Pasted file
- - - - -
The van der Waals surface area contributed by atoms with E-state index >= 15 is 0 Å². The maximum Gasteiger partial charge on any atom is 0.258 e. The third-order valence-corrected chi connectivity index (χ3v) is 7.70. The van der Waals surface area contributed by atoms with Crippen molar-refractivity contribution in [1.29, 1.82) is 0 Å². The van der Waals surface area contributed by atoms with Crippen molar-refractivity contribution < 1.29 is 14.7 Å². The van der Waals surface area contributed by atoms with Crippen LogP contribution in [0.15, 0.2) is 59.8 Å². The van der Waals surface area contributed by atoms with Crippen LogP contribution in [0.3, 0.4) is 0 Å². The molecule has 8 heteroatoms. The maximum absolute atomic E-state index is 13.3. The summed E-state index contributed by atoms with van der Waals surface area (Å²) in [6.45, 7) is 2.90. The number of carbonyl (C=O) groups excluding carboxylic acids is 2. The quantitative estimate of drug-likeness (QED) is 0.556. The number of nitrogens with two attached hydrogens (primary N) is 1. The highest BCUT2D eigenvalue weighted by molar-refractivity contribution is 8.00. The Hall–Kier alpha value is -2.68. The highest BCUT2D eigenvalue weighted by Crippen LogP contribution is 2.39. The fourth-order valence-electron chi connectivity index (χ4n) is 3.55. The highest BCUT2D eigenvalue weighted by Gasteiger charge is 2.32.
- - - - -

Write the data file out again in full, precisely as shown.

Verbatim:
The van der Waals surface area contributed by atoms with E-state index >= 15 is 0 Å². The maximum Gasteiger partial charge on any atom is 0.258 e. The third-order valence-corrected chi connectivity index (χ3v) is 7.70. The van der Waals surface area contributed by atoms with Crippen molar-refractivity contribution in [1.29, 1.82) is 0 Å². The van der Waals surface area contributed by atoms with Crippen molar-refractivity contribution < 1.29 is 14.7 Å². The van der Waals surface area contributed by atoms with Crippen LogP contribution in [0.15, 0.2) is 59.8 Å². The van der Waals surface area contributed by atoms with Crippen LogP contribution in [0.3, 0.4) is 0 Å². The molecule has 8 heteroatoms. The maximum absolute atomic E-state index is 13.3. The summed E-state index contributed by atoms with van der Waals surface area (Å²) in [6.45, 7) is 2.90. The number of carbonyl (C=O) groups excluding carboxylic acids is 2. The quantitative estimate of drug-likeness (QED) is 0.556. The number of nitrogens with two attached hydrogens (primary N) is 1. The highest BCUT2D eigenvalue weighted by molar-refractivity contribution is 8.00. The Hall–Kier alpha value is -2.68. The highest BCUT2D eigenvalue weighted by Crippen LogP contribution is 2.39. The fourth-order valence-electron chi connectivity index (χ4n) is 3.55. The highest BCUT2D eigenvalue weighted by Gasteiger charge is 2.32.